There is indeed, perhaps, no better way to hold communion with the sea
than sitting in the sun on the veranda of a fishermen's cafe.
~Joseph W. Beach
It was time to return to Cedar Key, and this time with the kayak! The new rec boat, a Necky Manitou 13, went along on this trip. Here it is waiting to be loaded during the packing process:
I had reserved a cottage but ended up in a condo (long story and it ended up working out very well). Info on the condo property, including a link to their site, and photos from around town on this trip are on the Photo Miscellanea blog.
I was given a condo on the first floor of Building B (B102--I recommend it). All the condos have balconies with views of the nearby inlets and islands. This was the view from my balcony (if you look closely you can see a pelican perched on one of the docks on the left side of the water).
The kayak could be easily launched from a shallow area next to that little wooden walkway at the end of the yard. I did minimal unpacking (just transferring food from the cooler to the refrigerator) before heading out. Here's the view from the water right after launching.
There are a few docks on the left side that had two birds on them as I passed by. A pelican (probably the same as the one in the balcony view above),
and an egret.
I tend to seek out pelicans whenever I am near saltwater. Since I rarely paddle in saltwater, I seldom see them from the same level. I had a great time on this trip! First I passed these two.
Similar to the birds on the Wacissa, these pelicans see a lot of paddlers and are unconcerned with our proximity. This one was perched on a piling and while it was fully aware I was nearby, I had to wait a bit for it to look my way.
Such great coloring. I continued on the channel, heading for the Gulf. And here's yet another group of pelicans milling around near the dock of another condo property.
I was not the only kayak on the water (not even close), and liked the way this boat looked as I reached the Gulf (note more pelicans on the pilings).
I saw a gull coming in for a landing and took a series of photos of it. It's near touchdown, so far so good,
Putting on the brakes...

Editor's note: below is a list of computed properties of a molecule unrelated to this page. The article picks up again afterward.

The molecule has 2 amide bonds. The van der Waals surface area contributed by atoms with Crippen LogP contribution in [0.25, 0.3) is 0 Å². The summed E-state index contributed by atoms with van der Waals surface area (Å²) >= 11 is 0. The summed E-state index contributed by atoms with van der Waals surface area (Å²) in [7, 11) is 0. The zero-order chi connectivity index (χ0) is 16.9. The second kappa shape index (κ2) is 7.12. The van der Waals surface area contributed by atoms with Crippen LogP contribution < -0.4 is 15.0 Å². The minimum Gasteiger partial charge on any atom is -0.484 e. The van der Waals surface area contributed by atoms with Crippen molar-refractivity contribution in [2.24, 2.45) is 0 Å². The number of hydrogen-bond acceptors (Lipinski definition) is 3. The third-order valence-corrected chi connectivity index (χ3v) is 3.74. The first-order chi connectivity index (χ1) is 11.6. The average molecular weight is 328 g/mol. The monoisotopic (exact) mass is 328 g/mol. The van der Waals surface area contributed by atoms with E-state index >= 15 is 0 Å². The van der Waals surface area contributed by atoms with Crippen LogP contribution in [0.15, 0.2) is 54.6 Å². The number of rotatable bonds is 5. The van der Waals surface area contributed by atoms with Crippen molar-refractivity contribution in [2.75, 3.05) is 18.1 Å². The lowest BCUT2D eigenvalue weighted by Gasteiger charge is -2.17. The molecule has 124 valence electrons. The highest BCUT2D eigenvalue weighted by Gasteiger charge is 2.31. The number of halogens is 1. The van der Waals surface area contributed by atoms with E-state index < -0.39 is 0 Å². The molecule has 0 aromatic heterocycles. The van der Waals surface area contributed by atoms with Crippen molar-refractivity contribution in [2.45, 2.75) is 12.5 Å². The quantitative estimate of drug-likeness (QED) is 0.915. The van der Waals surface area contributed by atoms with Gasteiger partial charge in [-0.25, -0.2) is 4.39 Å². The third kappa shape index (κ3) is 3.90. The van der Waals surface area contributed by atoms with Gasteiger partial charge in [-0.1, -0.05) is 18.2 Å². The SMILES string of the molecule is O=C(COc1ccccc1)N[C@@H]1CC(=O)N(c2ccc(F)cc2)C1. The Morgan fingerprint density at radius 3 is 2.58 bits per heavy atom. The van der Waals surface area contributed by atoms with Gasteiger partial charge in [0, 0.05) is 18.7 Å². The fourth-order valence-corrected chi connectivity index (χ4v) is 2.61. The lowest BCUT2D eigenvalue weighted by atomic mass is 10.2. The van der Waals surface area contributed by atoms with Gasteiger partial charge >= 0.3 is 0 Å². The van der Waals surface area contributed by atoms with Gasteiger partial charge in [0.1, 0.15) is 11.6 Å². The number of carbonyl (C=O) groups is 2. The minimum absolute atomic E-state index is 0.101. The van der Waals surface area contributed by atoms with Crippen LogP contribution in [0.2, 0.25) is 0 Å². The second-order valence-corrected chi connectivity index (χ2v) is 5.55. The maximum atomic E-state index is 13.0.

Might have come in a bit fast...
Hard to know if it overshot or if it had spotted a fish. Less than graceful, either way.
And off it went.
A flock of white pelicans flew by overhead:
The number and variety of birds that can be spotted on just a short paddling trip is astounding. I tended to concentrate more on photographing the ones I see less often on paddling trips, but there were many great egrets and snowy egrets as well as the more saltwater-specific birds. No need to pursue them from one side of the channels to the other, you could just sit still and they would fly by. Here comes another one!
I headed back to the condo (if I had known the next day would be too windy to go back out, I would have stayed on the water much longer!). In the inlet that leads to the launch access I came to two pairs of lesser scaups.
(The other female was lagging behind a bit...) They seemed a little more skittish than the other birds had been and watched me warily, keeping their distance.
The female of that pair took off flying. As I was drifting along, the male decided maybe leaving was a good idea. So with a few hops
he was away.
At the risk of being redundant, this is a perfect paddling destination! And the residents are wisely promoting it as such, with many places renting kayaks. Everywhere you walk through town, you will see kayaks.
Here's a collection of them in the parking area of the condo building.
I spotted this paddler and catamaran in the water during a walk through town.
Before I left Cedar Key, I made reservations for my next stay there--I can't wait to get back out on that water again. I had been told that one could sometimes spot roseate spoonbills in the mangroves along the water edge. I wasn't lucky enough this time; maybe next time.
Meanwhile, I will be getting back to my regular paddling spots. Stand by.